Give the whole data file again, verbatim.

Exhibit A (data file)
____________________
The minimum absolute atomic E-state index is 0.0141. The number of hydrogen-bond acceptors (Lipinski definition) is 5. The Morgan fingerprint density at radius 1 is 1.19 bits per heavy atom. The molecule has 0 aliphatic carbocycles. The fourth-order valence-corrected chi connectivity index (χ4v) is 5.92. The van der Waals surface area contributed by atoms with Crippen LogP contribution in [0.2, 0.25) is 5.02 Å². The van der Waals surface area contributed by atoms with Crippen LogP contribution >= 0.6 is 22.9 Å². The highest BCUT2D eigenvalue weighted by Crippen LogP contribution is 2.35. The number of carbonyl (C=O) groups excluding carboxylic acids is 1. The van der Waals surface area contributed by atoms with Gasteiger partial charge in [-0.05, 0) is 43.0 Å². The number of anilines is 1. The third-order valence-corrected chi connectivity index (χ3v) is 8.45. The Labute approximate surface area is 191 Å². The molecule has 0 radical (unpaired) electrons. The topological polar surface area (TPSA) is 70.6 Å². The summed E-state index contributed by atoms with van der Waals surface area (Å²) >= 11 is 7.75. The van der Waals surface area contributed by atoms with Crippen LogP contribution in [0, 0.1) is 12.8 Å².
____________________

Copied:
The minimum absolute atomic E-state index is 0.0141. The number of hydrogen-bond acceptors (Lipinski definition) is 5. The Morgan fingerprint density at radius 1 is 1.19 bits per heavy atom. The molecule has 0 aliphatic carbocycles. The fourth-order valence-corrected chi connectivity index (χ4v) is 5.92. The van der Waals surface area contributed by atoms with Crippen LogP contribution in [0.2, 0.25) is 5.02 Å². The van der Waals surface area contributed by atoms with Crippen LogP contribution >= 0.6 is 22.9 Å². The highest BCUT2D eigenvalue weighted by Crippen LogP contribution is 2.35. The number of carbonyl (C=O) groups excluding carboxylic acids is 1. The van der Waals surface area contributed by atoms with Gasteiger partial charge in [-0.05, 0) is 43.0 Å². The number of anilines is 1. The third-order valence-corrected chi connectivity index (χ3v) is 8.45. The Labute approximate surface area is 191 Å². The molecule has 0 radical (unpaired) electrons. The topological polar surface area (TPSA) is 70.6 Å². The summed E-state index contributed by atoms with van der Waals surface area (Å²) >= 11 is 7.75. The van der Waals surface area contributed by atoms with Crippen LogP contribution in [0, 0.1) is 12.8 Å².